A pair of UO researchers have questions about how humans learn second languages, and they believe they will find some answers in the brains of mice.
Linguistics professor Melissa Baese-Berk and neurobiologist Santiago Jaramillo are teaming up on a new research project that will combine their two areas of expertise to probe how humans learn languages and to better understand the neural mechanisms underlying that learning. They were awarded a $1 million grant from the National Science Foundation to pursue the work.
“This project will investigate how we can improve the efficiency of learning a second language,” Jaramillo explained. “If we can better understand the learning mechanisms in the brain, we can translate that to better learning strategies.”
The idea for the project stemmed from an experiment that Baese-Berk conducted during graduate school at Northwestern University, where she examined how humans learn to differentiate similar sounds in language learning, like a trilled “r” in “perro,” the Spanish word for dog, and the tapped “r” in “pero,” which is translated as the conjunction “but.”
Through that experiment, Baese-Berk looked at the interplay between passive learning, which can happen through an activity like playing Spanish music in the background, and actual practice, where learners are actively trying to train their brain to acquire and retain the information.
“We found that when learners incorporated both passive learning and practice, they could learn the new language in a way that rivaled pure practice and study,” said Baese-Berk, a a David M. and Nancy L. Petrone Faculty Scholar who specializes in speech perception and production, especially in nonnative listeners and speakers. “But I wanted to know more about why humans are able to learn that way.”
Baese-Berk’s study provided important insights into how humans learn through listening, but it left her wondering why this was the case. She had uncovered a behavioral pattern and wanted to better understand what was happening in the brain to enable that reality.
Enter mice brains and Jaramillo, who specializes in the neural basis of auditory cognitive processes, essentially exactly what Baese-Berk was hoping to understand: how the brain is learning sounds.
The collaboration between the two researchers started with casual conversations about their mutual research interests, and after they realized how much some of their work overlapped, they got excited about combining forces on a research project. So they applied for seed funding through the Incubating Interdisciplinary Initiatives award program, an initiative designed and funded by the UO’s Office for Research and Innovation.
The initial funding allowed them to start working together and assembling preliminary findings that demonstrate the project’s viability to the National Science Foundation. They both credit the UO’s early support for helping them launch the project and get critical outside funding to continue pursuing research.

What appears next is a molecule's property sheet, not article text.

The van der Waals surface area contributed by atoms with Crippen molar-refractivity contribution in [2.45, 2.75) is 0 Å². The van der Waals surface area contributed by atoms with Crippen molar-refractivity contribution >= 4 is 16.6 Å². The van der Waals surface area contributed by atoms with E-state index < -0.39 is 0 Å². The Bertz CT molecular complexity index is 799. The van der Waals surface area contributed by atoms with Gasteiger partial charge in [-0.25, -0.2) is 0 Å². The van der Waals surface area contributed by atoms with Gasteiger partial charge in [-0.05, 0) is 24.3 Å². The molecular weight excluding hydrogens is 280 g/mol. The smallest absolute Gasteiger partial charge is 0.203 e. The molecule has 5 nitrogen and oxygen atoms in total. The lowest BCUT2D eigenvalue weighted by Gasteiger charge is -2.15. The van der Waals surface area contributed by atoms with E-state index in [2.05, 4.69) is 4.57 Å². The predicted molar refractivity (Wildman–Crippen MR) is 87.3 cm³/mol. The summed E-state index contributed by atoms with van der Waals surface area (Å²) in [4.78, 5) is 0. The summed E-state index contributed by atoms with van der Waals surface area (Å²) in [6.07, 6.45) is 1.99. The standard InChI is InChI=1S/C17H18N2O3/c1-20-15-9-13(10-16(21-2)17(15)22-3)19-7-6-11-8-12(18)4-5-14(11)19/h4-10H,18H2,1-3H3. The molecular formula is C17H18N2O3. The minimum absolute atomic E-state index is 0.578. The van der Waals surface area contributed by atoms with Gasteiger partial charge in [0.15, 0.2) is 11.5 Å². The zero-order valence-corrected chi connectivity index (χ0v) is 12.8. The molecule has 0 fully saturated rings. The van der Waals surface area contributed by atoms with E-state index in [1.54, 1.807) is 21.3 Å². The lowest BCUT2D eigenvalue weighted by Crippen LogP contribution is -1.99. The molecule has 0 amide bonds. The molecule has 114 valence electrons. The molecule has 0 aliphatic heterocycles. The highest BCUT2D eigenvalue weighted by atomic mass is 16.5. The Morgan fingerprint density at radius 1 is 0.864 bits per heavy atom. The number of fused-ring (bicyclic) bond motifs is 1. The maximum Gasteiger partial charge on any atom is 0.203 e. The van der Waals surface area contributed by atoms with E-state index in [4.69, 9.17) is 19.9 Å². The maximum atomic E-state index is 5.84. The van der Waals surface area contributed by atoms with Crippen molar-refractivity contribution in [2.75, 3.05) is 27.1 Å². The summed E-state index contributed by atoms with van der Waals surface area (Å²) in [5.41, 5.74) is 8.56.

Now they are off the ground and running with a collaborative, two-pronged approach to their research question. They will work together on the project, with Baeae-Berk leading an experiment looking into human behavior with language learning and Jaramillo spearheading the research behind what happens in the brain while that learning is taking place.
To investigate this question, Jaramillo is using mice because their mammalian brains resemble those of humans, and he can examine them with a level of sensitivity and precision that is unattainable with human brains.
Jaramillo starts by training the mice to respond to different complex language sounds using a reward system, much like someone would train a puppy. He then tracks what’s happening in the brain when they hear those similar-sounding syllables from human language.
The highly advanced tools and techniques in Jaramillo’s lab allow him to collect incredibly precise data about the neural activity of the mice during their learning exercises. He captures hundreds of different cells on video and uses computational methods to help analyze the high volume of footage from the brain cameras.
“We can see how the brain is learning by analyzing how the brain cells respond to different sounds,” Jaramillo explained.
They essentially look for changes in the clouds of responses produced by the cells, which offers insights into what is happening in the brain during different types of listening and learning.
Jaramillo’s analysis of the neural activity helps him extract a meaningful hypothesis about what is transpiring in the brain during learning, which he can then turn over to Baese-Berk to test on human learners.
They hope their complimentary research acts as a cyclical generator of new insights and new research questions that will help them gain better understanding into how humans can learn most efficiently.
“Second language learning is critically important in our increasingly global society,” Baese-Berk said. “An improved understanding of how language learning works, from neurons to behavior, will help us develop more efficient learning strategies.”